Cleveland-based National City Corp. put the final touches on its new commercial banking structure this week by putting two executives in charge of the middle market.
David A. Daberko, chief executive officer of $84 billion-asset National City, said in an interview that the streamlined, line-of-business structure should lead to higher profits. "We want to build on our strengths there," he said.
National City is not the first bank holding company to reorganize in this way. KeyCorp, also of Cleveland, is carrying out a similar plan and announced promotions this week that reflect the change.
National City elevated William E. MacDonald 3d to senior executive vice president in charge of regional corporate banking. Mr. MacDonald National City's No. 4 executive -- will try to wring more profits out of middle-market businesses in the six states where the company has branches.
The chief executive officers for each state market, who are responsible for corporate lending in their territories and now report to Mr. MacDonald, need to boost revenues by drawing on National City's complete product line and instilling a stronger sales mentality, Mr. Daberko said.
"We believe there is an opportunity to bring things up to best practices," he said.
In his new post Mr. MacDonald will continue to report to vice chairman Vincent A. DiGirolamo.
In a related move, Jeffrey D. Kelly, executive vice president, was given responsibility for all specialty corporate lending, including asset-based lending and loan syndication.
Under Mr. Kelly's leadership, National City hopes to sell more specialty lending products by raising the profile of its asset-based lending, loan syndication, and underwriting services. Mr. Kelly previously headed National City's investment funding and interest rate risk management and will continue to handle those duties along with his new position.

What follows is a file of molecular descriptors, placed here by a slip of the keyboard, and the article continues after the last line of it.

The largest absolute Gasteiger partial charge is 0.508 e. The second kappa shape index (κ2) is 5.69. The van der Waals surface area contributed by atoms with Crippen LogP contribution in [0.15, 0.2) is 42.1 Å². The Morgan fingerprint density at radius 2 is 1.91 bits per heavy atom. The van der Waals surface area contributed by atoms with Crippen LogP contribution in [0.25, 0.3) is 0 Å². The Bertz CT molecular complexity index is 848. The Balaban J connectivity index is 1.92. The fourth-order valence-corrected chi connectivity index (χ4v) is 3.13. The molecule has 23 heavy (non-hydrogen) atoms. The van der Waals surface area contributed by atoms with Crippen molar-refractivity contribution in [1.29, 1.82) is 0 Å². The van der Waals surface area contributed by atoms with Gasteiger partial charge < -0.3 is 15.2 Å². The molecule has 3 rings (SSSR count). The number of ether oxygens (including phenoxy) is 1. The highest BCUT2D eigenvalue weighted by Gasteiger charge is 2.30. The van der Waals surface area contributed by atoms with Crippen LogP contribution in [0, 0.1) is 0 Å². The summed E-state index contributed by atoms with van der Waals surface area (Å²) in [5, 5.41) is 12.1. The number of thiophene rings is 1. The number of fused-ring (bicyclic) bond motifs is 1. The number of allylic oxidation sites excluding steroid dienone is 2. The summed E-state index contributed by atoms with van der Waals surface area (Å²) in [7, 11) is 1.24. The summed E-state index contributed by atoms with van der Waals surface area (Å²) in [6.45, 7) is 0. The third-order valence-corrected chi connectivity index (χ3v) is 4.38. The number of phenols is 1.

Mr. Kelly will continue to Mr. DiGirolamo.
Mr. Daberko would not reveal profitability targets for the corporate banking groups, saying Mr. MacDonald and Mr. Kelly would set these goals during the company's budgeting.
Clearly, commercial customers have been an important source of revenue for National City in recent quarters. Corporate banking net income was $103.9 million in the first quarter, up 17.6% from the same period in 1998. Profits from the corporate bank declined in the second quarter, however, to $93.4 million, because of a higher loan-loss provision, but corporate banking income still made up 26% of National City's earnings in the period.
Retail banking contributed 38% of the company's second-quarter profits.
Though the line-of-business structure is catching on at some midwestern banks, Diana Yates, a bank analyst at A.G. Edwards & Sons in St. Louis, questions whether the strategy fosters earnings. Some companies that tried similar reorganizations -- such as the old Firstar Corp. of Milwaukee and St. Louis-based Mercantile Bancorp. faltered and were eventually sold, she said. Firstar was bought by Star Banc Corp. of Cincinnati last year, and the new Firstar plans to close its acquisition of Mercantile in September.
It is unclear, however, whether the line-of-business setup can be blamed for the circumstances that precipitated those takeovers.
At the same time, the system changes have not been a real success story, Ms. Yates said. "No one has come back and shown that this structure is more profitable."
Still, National City has historically been a strong performer, and it has approached change conservatively.
"Overall they're very well managed," Ms. Yates said. Maybe the new structure "is not as radical as it may first appear."